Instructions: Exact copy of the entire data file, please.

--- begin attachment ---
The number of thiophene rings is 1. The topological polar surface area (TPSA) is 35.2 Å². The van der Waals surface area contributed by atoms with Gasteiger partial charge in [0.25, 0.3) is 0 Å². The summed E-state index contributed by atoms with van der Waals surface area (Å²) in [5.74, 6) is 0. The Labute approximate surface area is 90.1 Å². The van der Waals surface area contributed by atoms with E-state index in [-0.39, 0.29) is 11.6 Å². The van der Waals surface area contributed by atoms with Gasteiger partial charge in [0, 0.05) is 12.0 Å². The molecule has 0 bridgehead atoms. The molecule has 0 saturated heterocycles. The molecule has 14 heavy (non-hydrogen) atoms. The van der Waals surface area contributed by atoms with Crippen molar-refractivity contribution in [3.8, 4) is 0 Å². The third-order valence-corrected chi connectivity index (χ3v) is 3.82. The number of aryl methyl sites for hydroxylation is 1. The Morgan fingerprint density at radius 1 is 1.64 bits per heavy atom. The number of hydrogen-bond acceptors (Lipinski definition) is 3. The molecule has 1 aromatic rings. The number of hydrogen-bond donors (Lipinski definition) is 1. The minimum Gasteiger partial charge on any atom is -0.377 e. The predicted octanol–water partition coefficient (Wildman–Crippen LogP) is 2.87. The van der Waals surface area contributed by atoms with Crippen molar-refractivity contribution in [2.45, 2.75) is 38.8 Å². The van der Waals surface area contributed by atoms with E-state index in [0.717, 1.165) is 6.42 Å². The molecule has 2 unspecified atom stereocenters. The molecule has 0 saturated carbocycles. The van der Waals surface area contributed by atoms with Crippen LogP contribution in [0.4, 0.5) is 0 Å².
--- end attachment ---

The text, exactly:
The number of thiophene rings is 1. The topological polar surface area (TPSA) is 35.2 Å². The van der Waals surface area contributed by atoms with Gasteiger partial charge in [0.25, 0.3) is 0 Å². The summed E-state index contributed by atoms with van der Waals surface area (Å²) in [5.74, 6) is 0. The Labute approximate surface area is 90.1 Å². The van der Waals surface area contributed by atoms with E-state index in [-0.39, 0.29) is 11.6 Å². The van der Waals surface area contributed by atoms with Gasteiger partial charge in [0, 0.05) is 12.0 Å². The molecule has 0 bridgehead atoms. The molecule has 0 saturated heterocycles. The molecule has 14 heavy (non-hydrogen) atoms. The van der Waals surface area contributed by atoms with Crippen molar-refractivity contribution in [3.8, 4) is 0 Å². The third-order valence-corrected chi connectivity index (χ3v) is 3.82. The number of aryl methyl sites for hydroxylation is 1. The Morgan fingerprint density at radius 1 is 1.64 bits per heavy atom. The number of hydrogen-bond acceptors (Lipinski definition) is 3. The molecule has 1 aromatic rings. The number of hydrogen-bond donors (Lipinski definition) is 1. The minimum Gasteiger partial charge on any atom is -0.377 e. The predicted octanol–water partition coefficient (Wildman–Crippen LogP) is 2.87. The van der Waals surface area contributed by atoms with Crippen molar-refractivity contribution in [2.45, 2.75) is 38.8 Å². The van der Waals surface area contributed by atoms with E-state index in [0.717, 1.165) is 6.42 Å². The molecule has 2 unspecified atom stereocenters. The molecule has 0 saturated carbocycles. The van der Waals surface area contributed by atoms with Crippen LogP contribution in [0.4, 0.5) is 0 Å².